Again, sometimes this is all that is needed.  They want someone to know it hurts.  They need to share their pain, frustration and agony with someone instead of keeping it bottled up.  They need ears to hear their tears.  Don't tune them out.  Listen.

And then give the encouraging words.  They may not believe that everything will turn around.  When we’re in the storm, it’s sometimes hard to see the rainbow promised at the end.  They just want to scream, and cry.  Let them, but tell them to keep fighting, as well.  "Don't give up," tell them.  "Don't give in."

The final thing we can do is assist where possible.  A family close by had their home burn down and lost everything.  People donated food, clothes, and toys for the kids and even put the family up in a hotel, trying to be a bright spot in a dark situation.  Don’t be afraid to lend a hand or even a few bucks.  We can be so self-absorbed we don’t see the need around us that we can easily meet.  If it is within your means to help, then it is your duty to do so.

Open your eyes to those around you and the pain they may be enduring.  Be there.  Listen.  Encourage.  Pray.  Assist.  Don't allow them to get into the ambulance alone.  Ride with them, hold their hand and be the friend they need.  You’re going to want them there when it’s your turn to go into the ambulance.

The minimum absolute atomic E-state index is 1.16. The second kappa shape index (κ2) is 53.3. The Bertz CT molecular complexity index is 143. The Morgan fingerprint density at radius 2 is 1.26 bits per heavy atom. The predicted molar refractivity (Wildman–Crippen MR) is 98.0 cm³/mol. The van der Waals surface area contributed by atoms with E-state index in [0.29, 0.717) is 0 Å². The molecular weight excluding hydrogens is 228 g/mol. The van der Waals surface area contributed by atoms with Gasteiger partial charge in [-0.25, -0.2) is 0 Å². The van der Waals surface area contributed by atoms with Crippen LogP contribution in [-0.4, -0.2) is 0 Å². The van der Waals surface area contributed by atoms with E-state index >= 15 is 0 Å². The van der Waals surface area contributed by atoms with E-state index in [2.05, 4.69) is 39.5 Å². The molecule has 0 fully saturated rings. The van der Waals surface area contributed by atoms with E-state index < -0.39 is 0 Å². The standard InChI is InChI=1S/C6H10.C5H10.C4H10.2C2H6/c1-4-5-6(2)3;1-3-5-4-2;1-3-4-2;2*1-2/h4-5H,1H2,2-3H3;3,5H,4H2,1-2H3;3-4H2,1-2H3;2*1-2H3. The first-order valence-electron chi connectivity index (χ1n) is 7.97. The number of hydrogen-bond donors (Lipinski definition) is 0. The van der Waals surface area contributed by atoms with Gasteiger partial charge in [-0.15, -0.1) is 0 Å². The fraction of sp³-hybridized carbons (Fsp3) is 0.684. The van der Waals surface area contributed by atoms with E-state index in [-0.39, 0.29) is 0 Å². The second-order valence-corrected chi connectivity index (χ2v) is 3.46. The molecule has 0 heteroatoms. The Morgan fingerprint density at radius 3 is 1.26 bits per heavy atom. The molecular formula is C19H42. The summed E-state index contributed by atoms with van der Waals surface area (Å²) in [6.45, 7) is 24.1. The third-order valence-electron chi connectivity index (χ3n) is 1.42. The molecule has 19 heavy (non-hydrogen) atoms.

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  1. Greetings from the laptop and thanks for another great read, Robbie. First, you get points for using one of my very favorite words, careened. Next, thanks for reminding us of the importance for just being there for those times when friends, family and acquaintances need us the most. I too am guilty of the head-nod but a little zoned out so I am really trying to work on staying present. Something to think about and maybe you aren't such a mess after all..

    1. Hey and welcome :) Thanks, Stephanie, but don't tell anyone. I kind of like the title Mess lol. I tend to get too busy myself, focused on what I see is important, and ignore those around me. I've had to make a conscience effort to slow down and really listen. Thanks for visiting and commenting.

  2. Nicely said, Robbie. Such a heart warming post. Sometimes we forget it's the little things that count. Just being there for someone in need takes little time, but means so much.

    Speaking of being a Mess... have you seen the pic of my cake on FB. Now it's time for a laugh.

    See you around the internet galaxy. Ann Mullen

    1. The one the fell apart in your hands? lol.. I saw. Cake is good no matter what shape it is in. Thanks for your kind words and for visiting me here and sharing.